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If the Toronto Maple Leafs managed anything significant last season, it was proving they know how to play the Spartacus game.

After the whole thing had imploded again, everyone was in a great rush to stand up and take their licks. It was widely agreed that the pivotal error was allowing William Nylander’s contract negotiation to bleed into mid-season. That needless drama unsettled everyone and everything.

“The blame for the situation going that far has to go to me,” general manager Kyle Dubas said afterward.

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“I just wish that I had been here from the beginning,” Nylander said.

Unfortunately, they were not in the same room as they said it, so could not do so while hugging each other and weeping softly.

Once those cathartic moments of responsibility taking were over, it was on to Mitch Marner and doing the exact same thing all over again.

What’s up with Marner, the team’s standout individual last campaign? Who knows? He isn’t signed. He cannot currently be signed, owing to his own demands and the limitations of the salary cap. He may be signed on Day 1 of the season once space is cleared by pushing broken pieces of the roster off the books, but that’s not certain. This could be Nylander Redux, albeit with a more important player in a far more important season.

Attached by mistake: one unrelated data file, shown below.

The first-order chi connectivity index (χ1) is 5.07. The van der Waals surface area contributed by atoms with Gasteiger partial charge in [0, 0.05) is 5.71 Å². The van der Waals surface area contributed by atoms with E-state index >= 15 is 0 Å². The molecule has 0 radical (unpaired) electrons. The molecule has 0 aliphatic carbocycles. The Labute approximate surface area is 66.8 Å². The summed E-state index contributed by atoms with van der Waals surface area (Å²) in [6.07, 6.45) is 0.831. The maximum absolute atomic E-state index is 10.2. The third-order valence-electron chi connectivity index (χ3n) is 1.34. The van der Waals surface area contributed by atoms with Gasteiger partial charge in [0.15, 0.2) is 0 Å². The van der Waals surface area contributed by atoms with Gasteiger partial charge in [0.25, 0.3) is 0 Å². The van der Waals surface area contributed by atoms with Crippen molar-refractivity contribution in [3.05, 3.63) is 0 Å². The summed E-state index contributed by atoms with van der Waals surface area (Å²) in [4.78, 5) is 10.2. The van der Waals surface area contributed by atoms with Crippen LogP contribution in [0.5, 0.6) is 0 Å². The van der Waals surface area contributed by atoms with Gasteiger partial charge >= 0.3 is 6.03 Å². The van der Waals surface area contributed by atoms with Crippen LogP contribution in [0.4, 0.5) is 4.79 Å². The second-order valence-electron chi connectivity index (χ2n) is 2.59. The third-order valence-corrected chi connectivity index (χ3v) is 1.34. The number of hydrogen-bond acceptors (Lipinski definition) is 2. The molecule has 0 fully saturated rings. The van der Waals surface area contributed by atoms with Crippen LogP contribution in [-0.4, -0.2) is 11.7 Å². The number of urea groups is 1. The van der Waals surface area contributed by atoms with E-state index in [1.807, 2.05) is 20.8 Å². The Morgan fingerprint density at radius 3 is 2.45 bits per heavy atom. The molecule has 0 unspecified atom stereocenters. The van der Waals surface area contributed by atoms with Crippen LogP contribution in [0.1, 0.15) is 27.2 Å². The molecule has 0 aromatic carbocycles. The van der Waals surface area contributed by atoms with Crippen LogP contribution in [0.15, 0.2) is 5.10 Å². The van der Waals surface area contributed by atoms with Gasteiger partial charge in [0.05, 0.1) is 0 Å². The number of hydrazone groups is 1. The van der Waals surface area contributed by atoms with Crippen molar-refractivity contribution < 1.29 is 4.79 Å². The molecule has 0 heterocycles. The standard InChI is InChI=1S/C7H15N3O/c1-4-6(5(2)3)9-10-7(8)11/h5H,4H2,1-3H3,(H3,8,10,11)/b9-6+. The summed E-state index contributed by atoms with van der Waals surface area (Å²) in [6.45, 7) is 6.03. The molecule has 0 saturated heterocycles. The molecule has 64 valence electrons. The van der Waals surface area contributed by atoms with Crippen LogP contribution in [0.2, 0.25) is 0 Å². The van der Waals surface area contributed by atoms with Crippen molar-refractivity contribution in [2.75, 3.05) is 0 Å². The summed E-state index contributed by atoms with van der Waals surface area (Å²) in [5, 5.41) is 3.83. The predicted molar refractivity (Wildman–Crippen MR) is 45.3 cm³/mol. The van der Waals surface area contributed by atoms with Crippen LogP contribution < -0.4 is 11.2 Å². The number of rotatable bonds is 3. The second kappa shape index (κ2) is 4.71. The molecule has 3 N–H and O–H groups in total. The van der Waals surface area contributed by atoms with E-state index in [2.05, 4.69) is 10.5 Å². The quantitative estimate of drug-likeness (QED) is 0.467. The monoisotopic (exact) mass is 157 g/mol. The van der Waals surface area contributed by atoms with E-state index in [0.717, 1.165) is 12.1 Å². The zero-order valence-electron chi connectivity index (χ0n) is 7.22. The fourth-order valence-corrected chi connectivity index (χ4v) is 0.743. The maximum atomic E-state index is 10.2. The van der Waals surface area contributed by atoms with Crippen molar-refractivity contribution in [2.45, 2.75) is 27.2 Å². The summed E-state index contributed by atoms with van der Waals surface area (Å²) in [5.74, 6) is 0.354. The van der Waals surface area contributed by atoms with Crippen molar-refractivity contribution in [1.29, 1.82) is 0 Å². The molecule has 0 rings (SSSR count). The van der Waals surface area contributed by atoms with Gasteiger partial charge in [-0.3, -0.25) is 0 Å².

In April, after they’d been shrugged off by the Boston Bruins, the Leafs had finally used up all of their rebuilding mulligans – and they’d taken a few. No more easy rides in the media. No more pulling a sad face and expecting fans to forgive them.

The Leafs 2018-19 season came to an end in a familiar way -- a Game 7 loss in Boston.

Maddie Meyer/Getty Images

Their options for the 2019-20 season were reduced to three: a) win something meaningful; b) lose and start pushing bodies overboard; or c) lose and return to the cycle of excuses and decline that was once the operating principle of this organization.

In June, the Raptors won an NBA championship and it got worse.